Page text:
HEARING TIPS

Mature adults with hearing aids playing cards instead of being isolated.

Even now you’re missing calls. You don’t hear the phone ring sometimes. Other times, you just don’t want to go through the hassle of having a conversation with a garbled voice you can barely understand.

But you’re staying away from more than simply phone calls. Last week you missed pickleball with friends. This type of thing has been taking place more and more. You can’t help but feel somewhat… isolated.

Your hearing loss is, of course, the root cause. Your diminishing hearing is leading to something all too common: social isolation – and you can’t understand what to do about it. Trading loneliness for friendship could take a little bit of work. But we have a few things you can try to achieve it.

Acknowledging Your Hearing Loss is Step Number One

Often you aren’t quite certain what the cause of your social isolation is when it first starts to occur. So, recognizing your hearing loss is a big first step. Scheduling an appointment to get fitted for hearing aids and keeping them properly maintained are also strong first steps.

Acknowledgment may also take the form of telling people in your life about your hearing loss. Hearing loss is, in many ways, an unseen health condition. Someone who has hearing loss doesn’t have a particular “look”.

So it’s not something anybody will likely notice just by looking at you. To your friends and co-workers, your turn towards isolation could feel anti-social. If you let people know that you are having a tough time hearing, your responses will be easier to understand.

Hearing Loss Shouldn’t Be a Secret

An essential first step is being honest with yourself and others about your hearing loss. Making certain your hearing remains consistent by getting regular hearing assessments is also significant. And curbing your first tendencies toward isolation can also help. But there are several more steps you can take to tackle isolation.

Make it so Others Can See Your Hearing Aids

Most people think that a smaller more invisible hearing aid is a more ideal option. But if people could see your hearing aid they would have a better recognition of the struggle you are living with. Some people even go so far as to embellish their hearing aids with customized artwork or designs. By making it more obvious, you help other people to do you the courtesy of looking at you when they speak with you and making sure you understand before moving the conversation forward.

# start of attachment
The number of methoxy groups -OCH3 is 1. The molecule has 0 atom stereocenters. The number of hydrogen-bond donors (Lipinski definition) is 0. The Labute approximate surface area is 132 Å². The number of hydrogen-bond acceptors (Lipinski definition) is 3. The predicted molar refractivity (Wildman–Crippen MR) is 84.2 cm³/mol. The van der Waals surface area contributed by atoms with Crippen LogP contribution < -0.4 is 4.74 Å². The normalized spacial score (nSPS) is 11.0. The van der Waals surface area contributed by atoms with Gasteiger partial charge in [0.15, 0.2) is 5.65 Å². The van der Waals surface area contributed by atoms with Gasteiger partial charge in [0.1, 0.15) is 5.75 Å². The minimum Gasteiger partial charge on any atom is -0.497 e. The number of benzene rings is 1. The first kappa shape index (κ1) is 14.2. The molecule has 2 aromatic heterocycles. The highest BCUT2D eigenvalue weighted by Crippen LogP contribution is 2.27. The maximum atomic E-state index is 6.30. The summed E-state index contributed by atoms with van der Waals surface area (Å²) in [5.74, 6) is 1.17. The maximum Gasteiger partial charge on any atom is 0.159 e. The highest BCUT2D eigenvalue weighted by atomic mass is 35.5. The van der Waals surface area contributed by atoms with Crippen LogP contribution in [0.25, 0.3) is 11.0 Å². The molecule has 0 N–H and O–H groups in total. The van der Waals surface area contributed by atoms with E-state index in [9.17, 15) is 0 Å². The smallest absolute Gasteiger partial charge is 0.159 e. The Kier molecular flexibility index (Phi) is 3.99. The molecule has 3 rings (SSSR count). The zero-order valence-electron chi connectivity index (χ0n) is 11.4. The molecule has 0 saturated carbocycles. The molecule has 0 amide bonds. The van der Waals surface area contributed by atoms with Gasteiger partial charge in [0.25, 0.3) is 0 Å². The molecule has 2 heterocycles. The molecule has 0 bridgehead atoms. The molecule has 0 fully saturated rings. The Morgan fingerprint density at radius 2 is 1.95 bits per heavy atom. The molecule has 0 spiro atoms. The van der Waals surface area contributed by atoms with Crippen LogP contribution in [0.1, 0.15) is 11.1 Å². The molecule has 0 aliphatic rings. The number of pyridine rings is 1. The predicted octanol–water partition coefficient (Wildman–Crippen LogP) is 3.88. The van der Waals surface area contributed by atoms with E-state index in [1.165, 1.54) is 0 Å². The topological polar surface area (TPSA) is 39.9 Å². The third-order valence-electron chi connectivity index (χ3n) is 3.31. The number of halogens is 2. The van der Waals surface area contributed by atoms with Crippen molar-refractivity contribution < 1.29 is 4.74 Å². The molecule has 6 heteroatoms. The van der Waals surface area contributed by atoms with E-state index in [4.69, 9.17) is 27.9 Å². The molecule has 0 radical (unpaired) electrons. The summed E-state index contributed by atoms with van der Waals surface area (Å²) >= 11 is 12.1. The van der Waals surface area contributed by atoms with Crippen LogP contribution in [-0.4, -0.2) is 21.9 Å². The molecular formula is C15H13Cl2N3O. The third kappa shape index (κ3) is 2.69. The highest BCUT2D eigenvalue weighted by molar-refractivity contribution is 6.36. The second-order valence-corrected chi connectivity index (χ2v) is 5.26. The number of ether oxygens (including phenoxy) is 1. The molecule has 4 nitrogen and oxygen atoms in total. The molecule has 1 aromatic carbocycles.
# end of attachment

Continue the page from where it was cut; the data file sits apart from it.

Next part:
Get The Right Treatment

Coping with your hearing loss or tinnitus is going to be a lot harder if you aren’t effectively treating that hearing ailment. What “treatment” looks like could fluctuate wildly from person to person. But often, it means using hearing aids (or making sure that your hearing aids are correctly adjusted). And your everyday life can be substantially impacted by something even this simple.

Let People Know How They Can Help You

Getting shouted at is never fun. But there are some people who believe that’s the preferred way to communicate with somebody who suffers from hearing loss. That’s why it’s important that you advocate for what you need from people close to you. Perhaps rather than calling you on the phone, your friends can text you to plan the next pickleball game. If everybody is in the loop, you’re not as likely to feel like you need to isolate yourself.

Put Yourself in Social Situations

It’s easy to avoid everybody in the age of the internet. That’s why you can steer clear of isolation by purposely placing yourself in situations where there are people. Instead of ordering groceries from Amazon, go to your local grocery store. Gather for a weekly game of cards. Social events should be arranged on your calendar. Even something as simple as taking a walk through your neighborhood can be a good way to run into other people. This will help you feel less isolated, but will also help your brain continue to process sound cues and identify words correctly.

It Can be Hazardous to Become Isolated

Your doing more than limiting your social life by separating yourself because of neglected hearing loss. Anxiety, depression, cognitive decline, and other mental issues have been connected to this type of isolation.

So the best way to keep your social life going and keep yourself happy and healthy along the way is to be practical about your hearing condition, be honest about your situation, and remain in sync with family and friends.

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